The charitable sector is a bit like the Wild West — by design. Foundations have long been granted expansive freedom, on the view that the diversity of America’s civil society is one of the country’s signature strengths, as Alexis de Tocqueville famously said, and that government shouldn’t mess with this magic. Both political parties have been content to impose a minimum of rules on philanthropy.

via Who Will Watch the Charities? – NYTimes.com.

“Philanthropy Needs to Go Where Government Won’t.” A Funder Looks Out for Sex Workers – Inside Philanthropy

The health and safety of sex workers: It’s not an issue most of us tend to think about every day, but it’s yet another example of how marginalized populations are often left out of essential public policy discussions on subjects like health care, housing, education, and workforce development.

That’s why we thought it would be a good idea to jump on the phone with some leaders in the field of health and safety for sex workers to find out what philanthropy is doing, and what philanthropy could do, about this segment of our community. We talked with Scott Campbell, executive director of the Elton John Aids Foundation (EJAF), and Crystal DeBoise, co-director of the Sex Workers Project at the Urban Justice Center, to learn more about what is going on for sex workers, and what philanthropy can do to bring this issue in from the margins.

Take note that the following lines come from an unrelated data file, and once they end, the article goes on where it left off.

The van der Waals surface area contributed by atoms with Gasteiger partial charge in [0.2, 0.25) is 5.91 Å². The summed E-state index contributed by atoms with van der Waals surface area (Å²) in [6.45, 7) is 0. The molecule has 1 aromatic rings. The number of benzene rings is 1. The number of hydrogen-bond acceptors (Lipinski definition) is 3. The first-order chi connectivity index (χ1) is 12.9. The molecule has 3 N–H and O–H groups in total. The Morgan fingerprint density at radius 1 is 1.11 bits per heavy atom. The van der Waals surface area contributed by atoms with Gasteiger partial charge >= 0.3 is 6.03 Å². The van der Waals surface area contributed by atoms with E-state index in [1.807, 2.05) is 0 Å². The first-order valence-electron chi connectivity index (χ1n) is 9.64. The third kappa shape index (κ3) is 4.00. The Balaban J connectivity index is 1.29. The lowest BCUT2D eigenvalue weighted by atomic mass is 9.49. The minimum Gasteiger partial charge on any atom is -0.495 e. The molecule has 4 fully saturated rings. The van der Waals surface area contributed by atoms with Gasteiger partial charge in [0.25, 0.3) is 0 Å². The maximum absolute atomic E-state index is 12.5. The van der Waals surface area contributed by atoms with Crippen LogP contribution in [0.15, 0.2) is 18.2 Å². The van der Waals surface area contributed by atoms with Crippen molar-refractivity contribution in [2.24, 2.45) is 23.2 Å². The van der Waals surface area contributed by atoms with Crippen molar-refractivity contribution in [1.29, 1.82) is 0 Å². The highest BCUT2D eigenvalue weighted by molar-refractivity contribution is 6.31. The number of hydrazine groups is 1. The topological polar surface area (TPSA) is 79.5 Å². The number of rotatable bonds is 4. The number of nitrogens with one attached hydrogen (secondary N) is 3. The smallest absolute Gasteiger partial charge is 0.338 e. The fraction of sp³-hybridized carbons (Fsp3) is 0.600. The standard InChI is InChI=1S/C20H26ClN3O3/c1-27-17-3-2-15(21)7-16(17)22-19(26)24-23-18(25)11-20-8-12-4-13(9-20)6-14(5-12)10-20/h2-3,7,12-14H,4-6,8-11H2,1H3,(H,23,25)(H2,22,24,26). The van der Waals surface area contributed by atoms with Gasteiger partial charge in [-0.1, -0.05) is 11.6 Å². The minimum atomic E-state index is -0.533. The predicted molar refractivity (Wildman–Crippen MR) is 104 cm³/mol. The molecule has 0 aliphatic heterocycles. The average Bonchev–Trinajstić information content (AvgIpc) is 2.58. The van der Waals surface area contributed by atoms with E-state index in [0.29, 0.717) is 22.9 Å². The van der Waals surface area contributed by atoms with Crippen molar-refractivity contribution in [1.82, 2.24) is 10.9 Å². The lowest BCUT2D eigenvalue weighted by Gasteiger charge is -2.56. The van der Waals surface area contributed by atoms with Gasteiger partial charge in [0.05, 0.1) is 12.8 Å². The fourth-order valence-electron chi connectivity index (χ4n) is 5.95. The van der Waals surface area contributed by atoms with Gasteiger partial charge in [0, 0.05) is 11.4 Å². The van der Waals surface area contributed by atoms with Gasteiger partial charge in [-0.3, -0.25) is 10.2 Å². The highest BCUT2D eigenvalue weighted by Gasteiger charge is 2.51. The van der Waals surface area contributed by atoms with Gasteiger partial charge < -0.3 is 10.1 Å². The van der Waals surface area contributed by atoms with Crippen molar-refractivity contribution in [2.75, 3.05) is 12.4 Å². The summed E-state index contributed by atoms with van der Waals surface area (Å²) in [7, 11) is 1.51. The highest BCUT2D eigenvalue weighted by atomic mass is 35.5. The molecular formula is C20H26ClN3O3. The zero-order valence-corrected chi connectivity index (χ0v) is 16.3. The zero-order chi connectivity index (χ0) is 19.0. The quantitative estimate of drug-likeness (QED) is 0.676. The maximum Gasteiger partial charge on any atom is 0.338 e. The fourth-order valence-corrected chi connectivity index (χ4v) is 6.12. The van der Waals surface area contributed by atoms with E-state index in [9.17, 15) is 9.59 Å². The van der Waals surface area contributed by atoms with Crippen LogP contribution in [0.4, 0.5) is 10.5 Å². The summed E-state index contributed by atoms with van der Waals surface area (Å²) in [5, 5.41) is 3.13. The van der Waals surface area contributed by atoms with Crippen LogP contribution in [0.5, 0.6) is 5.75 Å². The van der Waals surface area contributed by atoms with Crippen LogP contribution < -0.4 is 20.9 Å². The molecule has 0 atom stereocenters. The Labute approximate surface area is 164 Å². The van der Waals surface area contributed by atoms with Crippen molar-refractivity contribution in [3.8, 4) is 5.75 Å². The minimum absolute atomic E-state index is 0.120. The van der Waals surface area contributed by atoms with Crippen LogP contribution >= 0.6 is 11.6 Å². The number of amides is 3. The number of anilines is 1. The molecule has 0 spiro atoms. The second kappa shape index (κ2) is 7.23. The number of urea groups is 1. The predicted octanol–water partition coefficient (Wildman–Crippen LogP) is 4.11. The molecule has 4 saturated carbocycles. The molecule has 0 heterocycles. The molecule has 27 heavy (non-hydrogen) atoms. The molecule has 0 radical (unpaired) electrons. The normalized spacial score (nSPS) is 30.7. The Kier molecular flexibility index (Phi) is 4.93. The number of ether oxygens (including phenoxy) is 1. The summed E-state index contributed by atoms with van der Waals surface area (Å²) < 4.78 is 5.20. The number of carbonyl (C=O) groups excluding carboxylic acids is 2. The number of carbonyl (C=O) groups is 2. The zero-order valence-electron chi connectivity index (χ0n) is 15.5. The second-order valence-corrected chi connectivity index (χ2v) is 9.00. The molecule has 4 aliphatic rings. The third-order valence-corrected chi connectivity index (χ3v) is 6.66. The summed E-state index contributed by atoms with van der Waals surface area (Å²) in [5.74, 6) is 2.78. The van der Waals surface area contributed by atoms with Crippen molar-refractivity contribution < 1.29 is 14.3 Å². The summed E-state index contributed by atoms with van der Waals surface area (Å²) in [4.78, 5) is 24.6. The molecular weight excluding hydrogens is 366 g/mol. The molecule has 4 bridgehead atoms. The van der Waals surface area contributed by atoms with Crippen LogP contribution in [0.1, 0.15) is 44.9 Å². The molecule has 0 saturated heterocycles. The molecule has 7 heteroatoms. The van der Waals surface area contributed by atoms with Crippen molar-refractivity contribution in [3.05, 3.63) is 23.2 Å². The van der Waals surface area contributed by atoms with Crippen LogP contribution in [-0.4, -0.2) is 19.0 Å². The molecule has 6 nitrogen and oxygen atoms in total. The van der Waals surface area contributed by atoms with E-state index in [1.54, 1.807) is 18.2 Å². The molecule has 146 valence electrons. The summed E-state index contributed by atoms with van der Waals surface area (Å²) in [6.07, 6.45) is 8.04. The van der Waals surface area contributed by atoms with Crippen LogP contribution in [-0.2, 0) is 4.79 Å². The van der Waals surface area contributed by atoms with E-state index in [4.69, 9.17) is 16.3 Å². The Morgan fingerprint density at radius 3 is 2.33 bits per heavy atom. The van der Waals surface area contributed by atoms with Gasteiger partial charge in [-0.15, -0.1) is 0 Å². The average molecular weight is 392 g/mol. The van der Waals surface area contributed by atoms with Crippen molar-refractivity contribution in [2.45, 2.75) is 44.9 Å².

via “Philanthropy Needs to Go Where Government Won’t.” A Funder Looks Out for Sex Workers – Inside Philanthropy: Fundraising Intelligence – Inside Philanthropy.

Why is the New York Life Foundation Investing in Young Entrepreneurs? – Inside Philanthropy: Fundraising Intelligence

The latest news of big foundation funding to create tomorrow’s workforce comes from Virtual Enterprises International (VEI), which is starting a VE Junior Ventures Career Academy for middle schoolers to immerse them in hands-on entrepreneurial and work-based learning experiences. The funding for this expanding effort will come from the New York Life Foundation, which will invest $1 million over four years to support the Academy.

We’ve featured the New York Life Foundation’s work before, particularly its massive support for childhood bereavement—helping children navigate the difficult terrain of loss and the accompanying emotional adjustments. With this new grant, the foundation is more focused on youth educational enhancement rather than emotional support, and this time it is filling a critical niche in the path of young people into productive careers.

via Why is the New York Life Foundation Investing in Young Entrepreneurs? – Inside Philanthropy: Fundraising Intelligence – Inside Philanthropy.